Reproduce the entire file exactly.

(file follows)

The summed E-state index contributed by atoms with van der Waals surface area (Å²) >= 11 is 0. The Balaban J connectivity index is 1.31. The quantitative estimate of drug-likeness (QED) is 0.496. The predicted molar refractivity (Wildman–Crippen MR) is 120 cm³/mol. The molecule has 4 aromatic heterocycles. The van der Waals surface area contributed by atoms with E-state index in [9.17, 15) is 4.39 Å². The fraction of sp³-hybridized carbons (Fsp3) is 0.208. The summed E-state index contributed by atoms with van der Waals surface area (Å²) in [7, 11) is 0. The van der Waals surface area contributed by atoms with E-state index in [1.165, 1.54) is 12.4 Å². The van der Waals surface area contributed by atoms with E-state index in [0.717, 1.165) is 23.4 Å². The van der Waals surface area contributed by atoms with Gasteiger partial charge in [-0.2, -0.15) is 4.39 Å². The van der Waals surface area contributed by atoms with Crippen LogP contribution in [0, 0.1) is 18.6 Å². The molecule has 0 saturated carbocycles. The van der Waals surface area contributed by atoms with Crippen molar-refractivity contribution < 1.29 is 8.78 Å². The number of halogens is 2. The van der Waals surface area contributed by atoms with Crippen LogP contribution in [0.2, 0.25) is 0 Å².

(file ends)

The summed E-state index contributed by atoms with van der Waals surface area (Å²) >= 11 is 0. The Balaban J connectivity index is 1.31. The quantitative estimate of drug-likeness (QED) is 0.496. The predicted molar refractivity (Wildman–Crippen MR) is 120 cm³/mol. The molecule has 4 aromatic heterocycles. The van der Waals surface area contributed by atoms with E-state index in [9.17, 15) is 4.39 Å². The fraction of sp³-hybridized carbons (Fsp3) is 0.208. The summed E-state index contributed by atoms with van der Waals surface area (Å²) in [7, 11) is 0. The van der Waals surface area contributed by atoms with E-state index in [1.165, 1.54) is 12.4 Å². The van der Waals surface area contributed by atoms with E-state index in [0.717, 1.165) is 23.4 Å². The van der Waals surface area contributed by atoms with Gasteiger partial charge in [-0.2, -0.15) is 4.39 Å². The van der Waals surface area contributed by atoms with Crippen LogP contribution in [0, 0.1) is 18.6 Å². The molecule has 0 saturated carbocycles. The van der Waals surface area contributed by atoms with Crippen molar-refractivity contribution < 1.29 is 8.78 Å². The number of halogens is 2. The van der Waals surface area contributed by atoms with Crippen LogP contribution in [0.2, 0.25) is 0 Å².